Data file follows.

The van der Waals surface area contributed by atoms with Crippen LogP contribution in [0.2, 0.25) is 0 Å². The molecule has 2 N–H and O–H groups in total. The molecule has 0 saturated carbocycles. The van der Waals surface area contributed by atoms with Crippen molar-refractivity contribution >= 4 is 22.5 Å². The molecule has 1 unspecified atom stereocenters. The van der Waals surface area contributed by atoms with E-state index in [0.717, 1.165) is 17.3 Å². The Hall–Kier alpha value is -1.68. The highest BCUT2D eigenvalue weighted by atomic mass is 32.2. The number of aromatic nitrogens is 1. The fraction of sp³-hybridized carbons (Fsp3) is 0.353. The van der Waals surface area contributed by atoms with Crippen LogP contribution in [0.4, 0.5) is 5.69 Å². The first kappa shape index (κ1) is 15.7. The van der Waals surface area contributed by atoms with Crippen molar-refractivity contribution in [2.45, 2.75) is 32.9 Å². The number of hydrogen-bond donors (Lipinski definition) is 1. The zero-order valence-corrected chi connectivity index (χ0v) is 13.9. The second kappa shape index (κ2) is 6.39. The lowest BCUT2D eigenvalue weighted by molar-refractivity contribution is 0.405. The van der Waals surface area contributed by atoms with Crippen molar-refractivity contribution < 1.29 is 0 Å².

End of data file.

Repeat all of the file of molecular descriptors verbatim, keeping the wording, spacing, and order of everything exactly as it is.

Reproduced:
The van der Waals surface area contributed by atoms with Crippen LogP contribution in [0.2, 0.25) is 0 Å². The molecule has 2 N–H and O–H groups in total. The molecule has 0 saturated carbocycles. The van der Waals surface area contributed by atoms with Crippen molar-refractivity contribution >= 4 is 22.5 Å². The molecule has 1 unspecified atom stereocenters. The van der Waals surface area contributed by atoms with E-state index in [0.717, 1.165) is 17.3 Å². The Hall–Kier alpha value is -1.68. The highest BCUT2D eigenvalue weighted by atomic mass is 32.2. The number of aromatic nitrogens is 1. The fraction of sp³-hybridized carbons (Fsp3) is 0.353. The van der Waals surface area contributed by atoms with Crippen LogP contribution in [0.4, 0.5) is 5.69 Å². The first kappa shape index (κ1) is 15.7. The van der Waals surface area contributed by atoms with Crippen molar-refractivity contribution in [2.45, 2.75) is 32.9 Å². The number of hydrogen-bond donors (Lipinski definition) is 1. The zero-order valence-corrected chi connectivity index (χ0v) is 13.9. The second kappa shape index (κ2) is 6.39. The lowest BCUT2D eigenvalue weighted by molar-refractivity contribution is 0.405. The van der Waals surface area contributed by atoms with Crippen molar-refractivity contribution < 1.29 is 0 Å².